Douglas: The court issues judgments, which are just a piece of paper telling somebody what to do or not do and does not have the capacity to enforce its own judgments. I think it was Hamilton who wrote in The Federalist Papers – the court has neither the power of the purse nor of the sword. And that made it the least dangerous branch.
Well, that’s evolved a bit in terms of how dangerous it is, but it still doesn’t have the power of the purse or of the sword, and it depends upon the Executive to enforce its decrees. The Executive felt a sense of obligation to do so, I think, is an important part of the rule of law, as we know it in this country.
Nico: It really hammers home the point that the Constitution is just a parchment barrier. If folks choose to ignore it, there’s in many ways nothing standing in their way.
Douglas: Well, that’s right. And when that’s happened, we’ve historically had a public that imposed enough discipline by rejecting the idea of Congress or the Executive disregarding the courts. But I’m worried, frankly, that today we have so many people who have been graduated from high school say in the last 20 years who have never had a civics course, who may never have had a course in American History. And without a reasonably informed electorate and an engaged electorate, a democratic republic just can survive very long.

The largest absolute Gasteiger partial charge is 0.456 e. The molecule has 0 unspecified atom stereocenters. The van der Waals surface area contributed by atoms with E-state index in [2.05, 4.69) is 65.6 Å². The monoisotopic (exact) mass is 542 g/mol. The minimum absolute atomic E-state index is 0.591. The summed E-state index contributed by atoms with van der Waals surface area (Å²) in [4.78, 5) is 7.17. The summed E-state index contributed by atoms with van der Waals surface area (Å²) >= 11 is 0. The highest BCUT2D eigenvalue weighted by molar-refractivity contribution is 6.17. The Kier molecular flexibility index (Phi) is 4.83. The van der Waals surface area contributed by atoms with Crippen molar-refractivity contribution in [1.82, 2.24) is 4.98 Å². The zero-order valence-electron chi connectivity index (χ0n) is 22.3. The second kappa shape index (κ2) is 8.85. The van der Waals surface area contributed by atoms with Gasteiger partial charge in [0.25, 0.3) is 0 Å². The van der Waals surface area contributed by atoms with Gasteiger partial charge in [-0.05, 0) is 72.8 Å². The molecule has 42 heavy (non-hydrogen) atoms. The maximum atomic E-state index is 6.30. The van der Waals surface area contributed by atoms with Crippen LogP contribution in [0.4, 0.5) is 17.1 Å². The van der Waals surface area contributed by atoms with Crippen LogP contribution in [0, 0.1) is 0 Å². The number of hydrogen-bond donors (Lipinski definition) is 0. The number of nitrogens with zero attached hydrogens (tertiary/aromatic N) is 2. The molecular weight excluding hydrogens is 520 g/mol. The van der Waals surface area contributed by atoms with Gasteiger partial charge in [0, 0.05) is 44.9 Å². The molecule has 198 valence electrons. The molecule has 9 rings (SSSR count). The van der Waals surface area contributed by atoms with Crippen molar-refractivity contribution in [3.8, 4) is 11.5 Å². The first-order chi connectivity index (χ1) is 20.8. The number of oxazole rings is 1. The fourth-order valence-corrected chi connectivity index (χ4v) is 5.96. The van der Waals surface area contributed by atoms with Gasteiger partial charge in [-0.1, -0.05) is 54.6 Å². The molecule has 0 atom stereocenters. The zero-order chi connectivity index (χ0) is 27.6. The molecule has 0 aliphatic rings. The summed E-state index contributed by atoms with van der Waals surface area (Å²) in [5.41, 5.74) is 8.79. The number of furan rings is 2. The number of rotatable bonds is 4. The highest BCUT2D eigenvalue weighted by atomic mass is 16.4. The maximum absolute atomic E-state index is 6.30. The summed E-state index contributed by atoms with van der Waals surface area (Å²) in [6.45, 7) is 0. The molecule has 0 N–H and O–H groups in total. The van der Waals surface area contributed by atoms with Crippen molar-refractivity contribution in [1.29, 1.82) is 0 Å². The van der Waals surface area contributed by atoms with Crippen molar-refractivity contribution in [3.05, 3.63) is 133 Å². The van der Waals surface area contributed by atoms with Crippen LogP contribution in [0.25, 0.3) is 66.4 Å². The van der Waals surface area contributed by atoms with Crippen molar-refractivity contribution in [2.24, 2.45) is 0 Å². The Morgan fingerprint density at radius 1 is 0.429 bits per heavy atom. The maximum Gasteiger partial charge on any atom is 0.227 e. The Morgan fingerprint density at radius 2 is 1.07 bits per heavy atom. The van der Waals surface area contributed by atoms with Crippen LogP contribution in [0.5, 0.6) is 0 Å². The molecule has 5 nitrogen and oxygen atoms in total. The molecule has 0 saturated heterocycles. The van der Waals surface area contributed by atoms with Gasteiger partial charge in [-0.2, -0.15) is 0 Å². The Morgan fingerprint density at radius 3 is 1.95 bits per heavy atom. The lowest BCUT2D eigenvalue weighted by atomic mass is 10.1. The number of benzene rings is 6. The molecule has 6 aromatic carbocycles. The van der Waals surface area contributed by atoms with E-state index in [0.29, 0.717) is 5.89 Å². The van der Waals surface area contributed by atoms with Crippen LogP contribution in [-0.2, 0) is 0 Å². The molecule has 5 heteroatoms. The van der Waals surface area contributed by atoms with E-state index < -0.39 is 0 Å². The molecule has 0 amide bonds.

Nico: So, Benjamin Franklin after the signing of the Constitution or after the document was complete, he said, “I confess that there are several parts of this Constitution which I do not at present approve. But I’m not sure I shall never approve them.” There was a lot of debate at the constitutional convention, a lot of disagreement. In many ways, it’s a compromise document. What would you say were the main sticking points between the delegates in drafting the Constitution?